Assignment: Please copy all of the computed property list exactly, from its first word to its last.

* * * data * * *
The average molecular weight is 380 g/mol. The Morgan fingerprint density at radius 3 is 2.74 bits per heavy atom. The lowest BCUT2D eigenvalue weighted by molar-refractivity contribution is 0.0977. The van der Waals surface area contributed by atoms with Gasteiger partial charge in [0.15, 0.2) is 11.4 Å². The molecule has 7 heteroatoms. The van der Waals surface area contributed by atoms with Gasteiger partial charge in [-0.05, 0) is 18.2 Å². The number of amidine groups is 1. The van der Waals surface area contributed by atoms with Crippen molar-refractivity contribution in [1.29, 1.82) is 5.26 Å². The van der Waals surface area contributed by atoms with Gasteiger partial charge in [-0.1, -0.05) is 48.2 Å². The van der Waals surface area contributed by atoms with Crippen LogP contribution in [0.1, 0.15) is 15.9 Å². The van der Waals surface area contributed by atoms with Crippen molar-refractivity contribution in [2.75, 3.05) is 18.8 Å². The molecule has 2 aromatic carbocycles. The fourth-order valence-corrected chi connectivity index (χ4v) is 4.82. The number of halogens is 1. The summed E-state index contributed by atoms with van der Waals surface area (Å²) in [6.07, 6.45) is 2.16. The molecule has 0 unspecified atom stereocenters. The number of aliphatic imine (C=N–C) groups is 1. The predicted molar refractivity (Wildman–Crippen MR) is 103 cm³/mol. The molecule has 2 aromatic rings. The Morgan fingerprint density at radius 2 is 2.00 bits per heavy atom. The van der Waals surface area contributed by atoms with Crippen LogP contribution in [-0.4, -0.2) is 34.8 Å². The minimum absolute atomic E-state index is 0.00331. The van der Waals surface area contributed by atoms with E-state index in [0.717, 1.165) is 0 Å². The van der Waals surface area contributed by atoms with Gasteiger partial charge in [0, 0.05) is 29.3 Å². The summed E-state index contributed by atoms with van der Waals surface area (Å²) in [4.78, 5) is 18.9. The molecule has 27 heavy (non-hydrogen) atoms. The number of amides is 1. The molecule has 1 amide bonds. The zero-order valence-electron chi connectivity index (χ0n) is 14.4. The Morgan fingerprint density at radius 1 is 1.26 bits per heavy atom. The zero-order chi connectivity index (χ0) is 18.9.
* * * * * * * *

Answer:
The average molecular weight is 380 g/mol. The Morgan fingerprint density at radius 3 is 2.74 bits per heavy atom. The lowest BCUT2D eigenvalue weighted by molar-refractivity contribution is 0.0977. The van der Waals surface area contributed by atoms with Gasteiger partial charge in [0.15, 0.2) is 11.4 Å². The molecule has 7 heteroatoms. The van der Waals surface area contributed by atoms with Gasteiger partial charge in [-0.05, 0) is 18.2 Å². The number of amidine groups is 1. The van der Waals surface area contributed by atoms with Crippen molar-refractivity contribution in [1.29, 1.82) is 5.26 Å². The van der Waals surface area contributed by atoms with Gasteiger partial charge in [-0.1, -0.05) is 48.2 Å². The van der Waals surface area contributed by atoms with Crippen LogP contribution in [0.1, 0.15) is 15.9 Å². The van der Waals surface area contributed by atoms with Crippen molar-refractivity contribution in [2.75, 3.05) is 18.8 Å². The molecule has 2 aromatic carbocycles. The fourth-order valence-corrected chi connectivity index (χ4v) is 4.82. The number of halogens is 1. The summed E-state index contributed by atoms with van der Waals surface area (Å²) in [6.07, 6.45) is 2.16. The molecule has 0 unspecified atom stereocenters. The number of aliphatic imine (C=N–C) groups is 1. The predicted molar refractivity (Wildman–Crippen MR) is 103 cm³/mol. The molecule has 2 aromatic rings. The Morgan fingerprint density at radius 2 is 2.00 bits per heavy atom. The van der Waals surface area contributed by atoms with Crippen LogP contribution in [-0.4, -0.2) is 34.8 Å². The minimum absolute atomic E-state index is 0.00331. The van der Waals surface area contributed by atoms with E-state index in [0.717, 1.165) is 0 Å². The van der Waals surface area contributed by atoms with Gasteiger partial charge in [0, 0.05) is 29.3 Å². The summed E-state index contributed by atoms with van der Waals surface area (Å²) in [4.78, 5) is 18.9. The molecule has 27 heavy (non-hydrogen) atoms. The number of amides is 1. The molecule has 1 amide bonds. The zero-order valence-electron chi connectivity index (χ0n) is 14.4. The Morgan fingerprint density at radius 1 is 1.26 bits per heavy atom. The zero-order chi connectivity index (χ0) is 18.9.